4 Things Couples Need to Learn from Genesis
- Sarah Coleman Author
- 2016 1 Aug
Many marriages are dying. More couples are opting for cohabitation and divorce rates are the highest in history. You can find all kinds of modern tips on how to spice up your relationship again but what if we went back to the very beginning of time? Can biblical patriarchs provide ancient keys to successful relationships? You will find there is much to learn from their wisdom.
Adam - Speak hope and future over your spouse.
“Then the man—Adam—named his wife Eve, because she would be the mother of all who live.” (Genesis 3:20)
Normally we give our children names, but Adam named his wife. He chose a beautiful name that would embody her destiny - Eve.
When did he give her that lovely name? He gave her that name after the fall. He named her after she completely messed things up for humankind.
What names do you call your spouse when she messes up and irritates you?
Adam could have named her, "Woman who messed things up for everyone," or perhaps, "The one who listened to the serpent." Instead Adam gave his wife a name according to her future. He did not see her according to her mistakes or the issues of her past, but saw her according to God's destiny and plan.
We all make mistakes in marriage. Some of us bigger than others. Forgive the past and choose to forget. Don't bring it up with your spouse whenever you are annoyed, and don't replay scenes over and over in your mind. See your spouse according to the future not the past. See him the way God does, and more than that, say so. Speak greatness, favour and grace over your spouse. Speak life and abundance about her, whether in earshot or not. Speak over him according to the glorious future God has prepared. It is the foundation of a thriving relationship.
Noah - Take your spouse on the journey.
“He went on board the boat to escape the flood—he and his wife and his sons and their wives.” (Genesis 7:7)
Life is busy. Work commitments, sporting clubs, church and more can drag couples apart. And if you aren't careful, marriages drift apart and leave the door open to temptation. So take each other on the journey.
It won't be easy. It will be inconvenient. It will cost money and time. But isn't that better than a divorce?
We live in dark days with temptation and immoral living all around, just like the days of Noah. Don't leave your loved ones behind. Do the journey together.
Abraham - God cares about your marriage and you should too.
“But that night God came to Abimelech in a dream and told him, ‘You are a dead man, for that woman you have taken is already married!’” (Genesis 20:3)
The story of Abraham and Abimelech tells us God fights for marriage. Abraham should have learned the first time he flippantly gave his wife to another man (Genesis 12:10-20). But God would not let Abimelech mess with their union. God fought for Abraham and Sarah's marriage.
You may read the account of Abraham offering Sarah to Abimelech and believe it archaic and ancient, but how is it different than fearing you will get fired if you don't work overtime or flirt with the boss?
Just as God was prepared to kill Abimelech for taking Sarah as his wife, God will fight passionately for your marriage. And it's about time you did too.
God's reaction to Abimelech was a wake up call to Abraham. May this be a wake up call to you today. Be resolute about your marriage. Stand up for your fidelity. Make tough choices. Isn't your marriage worth dying for?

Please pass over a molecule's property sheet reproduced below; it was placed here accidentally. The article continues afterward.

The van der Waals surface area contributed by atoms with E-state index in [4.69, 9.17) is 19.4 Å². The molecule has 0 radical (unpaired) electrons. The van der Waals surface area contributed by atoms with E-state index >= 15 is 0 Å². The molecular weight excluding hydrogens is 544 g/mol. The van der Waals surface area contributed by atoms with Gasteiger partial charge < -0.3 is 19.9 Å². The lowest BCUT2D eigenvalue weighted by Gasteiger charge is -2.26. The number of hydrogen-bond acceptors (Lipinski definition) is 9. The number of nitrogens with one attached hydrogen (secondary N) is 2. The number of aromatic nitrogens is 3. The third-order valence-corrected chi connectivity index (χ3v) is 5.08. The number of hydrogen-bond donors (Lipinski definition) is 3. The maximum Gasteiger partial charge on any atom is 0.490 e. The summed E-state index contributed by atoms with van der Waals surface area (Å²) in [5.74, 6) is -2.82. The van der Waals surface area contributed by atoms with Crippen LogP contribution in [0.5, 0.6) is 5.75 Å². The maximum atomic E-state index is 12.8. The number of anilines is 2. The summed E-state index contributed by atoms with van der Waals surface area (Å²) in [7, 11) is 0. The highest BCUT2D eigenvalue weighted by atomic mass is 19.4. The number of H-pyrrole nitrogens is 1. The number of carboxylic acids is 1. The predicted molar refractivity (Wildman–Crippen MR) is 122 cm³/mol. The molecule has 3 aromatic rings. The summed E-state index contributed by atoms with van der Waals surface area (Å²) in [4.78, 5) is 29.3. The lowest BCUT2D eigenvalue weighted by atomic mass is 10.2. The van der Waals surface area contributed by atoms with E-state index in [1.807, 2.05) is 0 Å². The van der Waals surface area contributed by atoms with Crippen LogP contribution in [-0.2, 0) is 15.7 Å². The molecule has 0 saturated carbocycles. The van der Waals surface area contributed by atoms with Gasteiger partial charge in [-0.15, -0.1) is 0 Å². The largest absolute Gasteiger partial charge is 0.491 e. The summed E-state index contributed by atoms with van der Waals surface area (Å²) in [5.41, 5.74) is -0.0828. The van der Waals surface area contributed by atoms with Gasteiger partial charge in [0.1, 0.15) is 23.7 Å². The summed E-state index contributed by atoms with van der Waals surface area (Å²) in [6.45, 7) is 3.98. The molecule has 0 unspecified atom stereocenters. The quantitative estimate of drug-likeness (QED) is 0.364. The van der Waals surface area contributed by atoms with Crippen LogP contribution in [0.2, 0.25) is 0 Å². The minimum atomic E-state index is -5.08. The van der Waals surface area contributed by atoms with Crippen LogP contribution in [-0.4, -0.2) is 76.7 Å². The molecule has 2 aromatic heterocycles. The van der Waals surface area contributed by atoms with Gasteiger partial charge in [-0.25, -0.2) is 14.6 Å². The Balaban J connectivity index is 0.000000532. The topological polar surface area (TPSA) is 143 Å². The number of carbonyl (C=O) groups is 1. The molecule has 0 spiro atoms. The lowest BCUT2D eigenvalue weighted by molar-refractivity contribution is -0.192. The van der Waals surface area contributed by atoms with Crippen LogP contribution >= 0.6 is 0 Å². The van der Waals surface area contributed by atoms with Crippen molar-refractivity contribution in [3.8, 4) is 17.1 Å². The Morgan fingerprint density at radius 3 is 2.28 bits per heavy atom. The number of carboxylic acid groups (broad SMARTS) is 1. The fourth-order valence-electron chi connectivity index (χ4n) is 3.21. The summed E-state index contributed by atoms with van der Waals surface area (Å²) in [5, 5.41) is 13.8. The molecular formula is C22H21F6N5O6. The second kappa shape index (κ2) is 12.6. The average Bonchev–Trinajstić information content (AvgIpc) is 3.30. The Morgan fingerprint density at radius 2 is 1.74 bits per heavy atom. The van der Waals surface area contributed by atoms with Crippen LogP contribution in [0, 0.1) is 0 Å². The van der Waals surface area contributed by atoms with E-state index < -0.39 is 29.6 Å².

Leah - Your worth and value are not found in your spouse.
“Once again Leah became pregnant and gave birth to another son. She named him Judah, for she said, ‘Now I will praise the Lord!’ And then she stopped having children.” (Genesis 29:35)
Ah, Leah. The ugly stepsister of the Bible. The unwanted wife of Israel. Like every woman she wanted to be loved. She wanted her husband to desire her. Instead she was unappealing and used out of duty.
She tried so very hard to be attractive, if not outwardly, at least inwardly. She honored her husband and treated him with respect. She was kind and hardworking. Yet her husband paid her no mind. His thoughts constantly on her sister, the one who was lovely in every way (Genesis 29:17).
Perhaps children would be her saving grace? Maybe her husband would love her then? But sadly, even her childbearing did not give value in her husband's eye.
And then one day she figured it out. She realised her worth was not tied up in her beauty, intelligence, or childbearing. Leah came to recognize her worth, and all love she could ever need, was found in God. It did not matter that her husband did not love her, God did, and for that, Leah set her heart on praise.
Your spouse cannot satisfy your every need. But he isn't meant to. The only one who can fulfil is the lover of your soul - Father God. Because of His love for you, He has made you worthy. He completes you.
When God is your source of significance, people are attracted to you. People genuinely love you, not because they have to, but because they are drawn to your inner confidence and peace - no longer striving to be what others want, completely comfortable in yourself.
What you may not realize is Israel chose to be buried, not with Rachel, but with Leah. Now I can't prove it, but I believe that at some stage, Israel fell in love with Leah and at the end of his days, she was the woman death would not part him from. He was attracted to her because her worth was found in God, Most High.
Sarah Coleman is an Australian wife, mother and Senior Pastor. Download her free eBook, Be Amazing: You Know You Want To and read more of her thoughts at sarahcoleman.com.au.
Publication date: August 1, 2016